The clam leukaemia is a contagious cancer—an immortal line of selfish shellfish cells that originated in a single individual and somehow gained the ability to survive and multiply in fresh hosts. Until Metzger’s discovery, there were just two exceptions to this rule. The first is a facial tumour that afflicts Tasmanian devils. It spreads through bites, and poses a serious threat to the survival of these animals. The second is a venereal tumour that affects dogs. It arose around 11,000 years ago and has since spread around the world. That was it: two transmissible tumours. Now, there’s a third—and perhaps more on the way.
A day before her 32nd birthday, Jill Brzezinski-Conley was diagnosed with breast cancer and underwent a double mastectomy. She's now 35, and her cancer has metastasized to terminal, stage-4. Sue Bryce won Australian Portrait Photographer of the Year in both 2011 and 2012, and last year's prize was a one-person trip to Paris. After hearing her story, Bryce took Brzezinski-Conley with her to the City of Light for a photo shoot and brought along a videographer. The resulting short film: "The Light That Shines." (Also on Vimeo.) Photos. (click the open magazine at the top of the page). The video and photos both show a topless Ms. Brzezinski-Conley, and may be nsfw. [more inside]
291 diseases and injuries + 67 risk factors + 1,160 non-fatal complications = 650 million estimates of how we age, sicken, and die
As humans live longer, what ails us isn't necessarily what kills us: five data visualizations of how we age, sicken, and die. Causes of death by age, sex, region, and year. Heat map of leading causes and risks by region. Changes in leading causes and risks between 1990 and 2010. Healthy years lost to disability vs. life expectancy in 1990 and 2010. Uncertainties of causes and risks. From the team for the massive Institute for Health Metrics and Evaluation Global Burden of Diseases, Injuries, and Risk Factors Study 2010. [more inside]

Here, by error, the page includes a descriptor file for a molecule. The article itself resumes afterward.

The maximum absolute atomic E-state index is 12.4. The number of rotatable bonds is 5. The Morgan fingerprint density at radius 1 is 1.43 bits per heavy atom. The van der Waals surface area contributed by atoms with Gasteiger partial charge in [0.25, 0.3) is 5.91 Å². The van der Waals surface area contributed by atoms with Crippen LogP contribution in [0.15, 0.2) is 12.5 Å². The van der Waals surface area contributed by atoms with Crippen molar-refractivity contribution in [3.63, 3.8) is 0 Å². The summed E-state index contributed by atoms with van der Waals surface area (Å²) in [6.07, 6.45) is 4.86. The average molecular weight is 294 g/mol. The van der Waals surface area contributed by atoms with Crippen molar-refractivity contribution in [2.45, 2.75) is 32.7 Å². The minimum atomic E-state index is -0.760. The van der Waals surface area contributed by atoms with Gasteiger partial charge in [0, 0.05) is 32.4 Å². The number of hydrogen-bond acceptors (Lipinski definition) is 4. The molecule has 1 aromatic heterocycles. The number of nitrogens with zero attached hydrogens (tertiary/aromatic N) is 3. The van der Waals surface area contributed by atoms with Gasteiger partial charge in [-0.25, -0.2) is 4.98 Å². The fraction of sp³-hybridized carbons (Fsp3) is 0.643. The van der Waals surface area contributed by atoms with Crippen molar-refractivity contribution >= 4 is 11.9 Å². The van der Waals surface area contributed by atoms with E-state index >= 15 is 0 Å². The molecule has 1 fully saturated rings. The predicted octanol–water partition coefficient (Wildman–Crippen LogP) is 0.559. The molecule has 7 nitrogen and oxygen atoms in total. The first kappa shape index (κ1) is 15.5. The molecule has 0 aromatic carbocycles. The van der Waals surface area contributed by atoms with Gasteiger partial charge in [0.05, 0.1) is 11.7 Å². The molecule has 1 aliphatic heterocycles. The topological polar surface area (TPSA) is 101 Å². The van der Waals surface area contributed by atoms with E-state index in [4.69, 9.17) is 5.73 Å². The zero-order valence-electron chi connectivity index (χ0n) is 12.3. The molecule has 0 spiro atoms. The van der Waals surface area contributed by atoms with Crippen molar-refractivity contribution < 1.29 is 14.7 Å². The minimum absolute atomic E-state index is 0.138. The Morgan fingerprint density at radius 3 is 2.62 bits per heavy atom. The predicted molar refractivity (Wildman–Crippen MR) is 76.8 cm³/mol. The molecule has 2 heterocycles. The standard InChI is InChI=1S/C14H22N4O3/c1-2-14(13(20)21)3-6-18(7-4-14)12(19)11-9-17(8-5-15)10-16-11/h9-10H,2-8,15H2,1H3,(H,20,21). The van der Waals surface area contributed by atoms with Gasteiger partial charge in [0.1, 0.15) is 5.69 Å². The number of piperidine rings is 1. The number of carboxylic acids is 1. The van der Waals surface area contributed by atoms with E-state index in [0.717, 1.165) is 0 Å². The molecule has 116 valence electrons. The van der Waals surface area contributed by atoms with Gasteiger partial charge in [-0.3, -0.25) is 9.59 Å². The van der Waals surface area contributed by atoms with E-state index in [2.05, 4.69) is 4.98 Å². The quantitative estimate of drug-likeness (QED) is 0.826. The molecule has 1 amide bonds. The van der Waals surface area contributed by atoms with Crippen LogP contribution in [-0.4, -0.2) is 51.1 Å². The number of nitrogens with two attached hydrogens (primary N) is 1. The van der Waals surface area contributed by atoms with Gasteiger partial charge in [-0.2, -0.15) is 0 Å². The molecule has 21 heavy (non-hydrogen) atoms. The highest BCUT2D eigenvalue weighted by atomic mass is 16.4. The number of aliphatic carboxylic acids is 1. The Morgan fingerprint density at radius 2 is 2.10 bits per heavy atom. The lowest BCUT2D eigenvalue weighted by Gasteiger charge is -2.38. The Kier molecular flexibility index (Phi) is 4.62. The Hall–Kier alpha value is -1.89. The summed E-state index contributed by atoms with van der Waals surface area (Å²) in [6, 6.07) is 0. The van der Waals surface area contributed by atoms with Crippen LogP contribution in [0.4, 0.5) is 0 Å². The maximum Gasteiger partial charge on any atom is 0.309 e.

The Summer 2011 issue of Stanford Medicine Magazine is about "Surviving Survival": The Woman Who Fell To Earth / Khmer Rouge on Trial / A Kid Again / Her Stroke of Insight / RxErcise [more inside]
According to new data released by the CDC yesterday, more Americans are surviving cancer thanks to advances in increased early detection and treatment. CDC analysis shows an unprecedented 20% increase in survival rates between 2001 and 2007, which is nearly a quadruple increase since 1971. [more inside]
Dr. Aric Sigman has told us that TV is literally killing us, that it makes children pregnant, that Batman makes our kids violent and that multitasking ruins children's attention span. Now he says that social networking can cause cancer, strokes, and dementia. (PDF of press release)
Body fat causes cancer according to a scary report from the American Institute for Cancer Research and the World Cancer Research Fund that reviewed 7000 studies. Obesity creates "a low-grade chronic inflammatory state" that promotes cancer. This report seems more foreboding than others of its ilk, e.g.: "Even small amounts of excess body fat, especially if carried at the waist, increase risk." Drinking is also carcinogenic: better limit yourself to 2 drinks a day if you're male and 1 if you're female. (Of course, breathing is also bad, and so is sunlight. ) Conclusion: you can live a really long time if you don't like to eat or drink, though you want to avoid taking this to extremes.
Devil facial tumor disease has ravaged the population of Tasmanian Devils in the last decade. DFTD is a transmissible cancer, i.e. the tumor cells themselves (which differ genetically from their host animal) are the agent responsible. The disease is spread by biting and other contact, and the resulting grotesque tumors interfere with feeding and lead to starvation. Poor immune response may be partially responsible. This is actually not the only such disease: canine transmissible venereal tumor is an analogue that has been known to be contagious since the 19th century. (CTVT, however, gets a proper immune response.) [more inside]
Drugs Banned, Many of World’s Poor Suffer in Pain "Millions of people die in pain because they cannot get morphine, which is legal for medical use in most nations." [Via TalkLeft.]
Physicians and scientists around the world even go as far as to state that smoking leads to premature death. Don’t we all know someone who smokes constantly, even heavily, yet is still living — or has lived — to the mature age of eighty, ninety, and older? Furthermore, the MDs and PhDs state that smoking causes cancer and emphysema. If this diagnosis were definitive, wouldn’t these afflictions affect all smokers equally, rather than the small percentage that it actually does affect?
Fuck Cancer. Win Prizes. [possibly nsfw. photo has the word fuck in it.]